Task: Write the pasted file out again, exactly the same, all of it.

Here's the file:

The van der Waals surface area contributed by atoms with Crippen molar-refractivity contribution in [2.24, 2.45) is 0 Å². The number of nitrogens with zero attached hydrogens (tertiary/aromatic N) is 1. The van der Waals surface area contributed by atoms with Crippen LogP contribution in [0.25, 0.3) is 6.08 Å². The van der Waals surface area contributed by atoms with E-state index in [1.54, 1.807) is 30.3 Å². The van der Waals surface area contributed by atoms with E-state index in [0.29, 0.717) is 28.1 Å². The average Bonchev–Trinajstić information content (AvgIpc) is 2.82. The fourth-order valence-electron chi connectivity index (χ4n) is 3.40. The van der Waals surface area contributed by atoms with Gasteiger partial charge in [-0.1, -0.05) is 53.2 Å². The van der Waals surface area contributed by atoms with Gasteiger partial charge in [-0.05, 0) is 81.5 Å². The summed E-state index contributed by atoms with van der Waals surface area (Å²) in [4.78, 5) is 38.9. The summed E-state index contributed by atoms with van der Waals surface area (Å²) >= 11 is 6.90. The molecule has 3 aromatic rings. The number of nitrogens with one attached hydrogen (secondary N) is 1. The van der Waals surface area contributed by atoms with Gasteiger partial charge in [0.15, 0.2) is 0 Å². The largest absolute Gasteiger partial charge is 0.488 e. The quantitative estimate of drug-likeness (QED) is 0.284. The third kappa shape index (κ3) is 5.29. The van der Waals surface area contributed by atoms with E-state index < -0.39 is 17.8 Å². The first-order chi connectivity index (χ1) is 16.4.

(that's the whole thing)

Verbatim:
The van der Waals surface area contributed by atoms with Crippen molar-refractivity contribution in [2.24, 2.45) is 0 Å². The number of nitrogens with zero attached hydrogens (tertiary/aromatic N) is 1. The van der Waals surface area contributed by atoms with Crippen LogP contribution in [0.25, 0.3) is 6.08 Å². The van der Waals surface area contributed by atoms with E-state index in [1.54, 1.807) is 30.3 Å². The van der Waals surface area contributed by atoms with E-state index in [0.29, 0.717) is 28.1 Å². The average Bonchev–Trinajstić information content (AvgIpc) is 2.82. The fourth-order valence-electron chi connectivity index (χ4n) is 3.40. The van der Waals surface area contributed by atoms with Gasteiger partial charge in [-0.1, -0.05) is 53.2 Å². The van der Waals surface area contributed by atoms with Gasteiger partial charge in [-0.05, 0) is 81.5 Å². The summed E-state index contributed by atoms with van der Waals surface area (Å²) in [4.78, 5) is 38.9. The summed E-state index contributed by atoms with van der Waals surface area (Å²) >= 11 is 6.90. The molecule has 3 aromatic rings. The number of nitrogens with one attached hydrogen (secondary N) is 1. The van der Waals surface area contributed by atoms with Gasteiger partial charge in [0.15, 0.2) is 0 Å². The largest absolute Gasteiger partial charge is 0.488 e. The quantitative estimate of drug-likeness (QED) is 0.284. The third kappa shape index (κ3) is 5.29. The van der Waals surface area contributed by atoms with E-state index < -0.39 is 17.8 Å². The first-order chi connectivity index (χ1) is 16.4.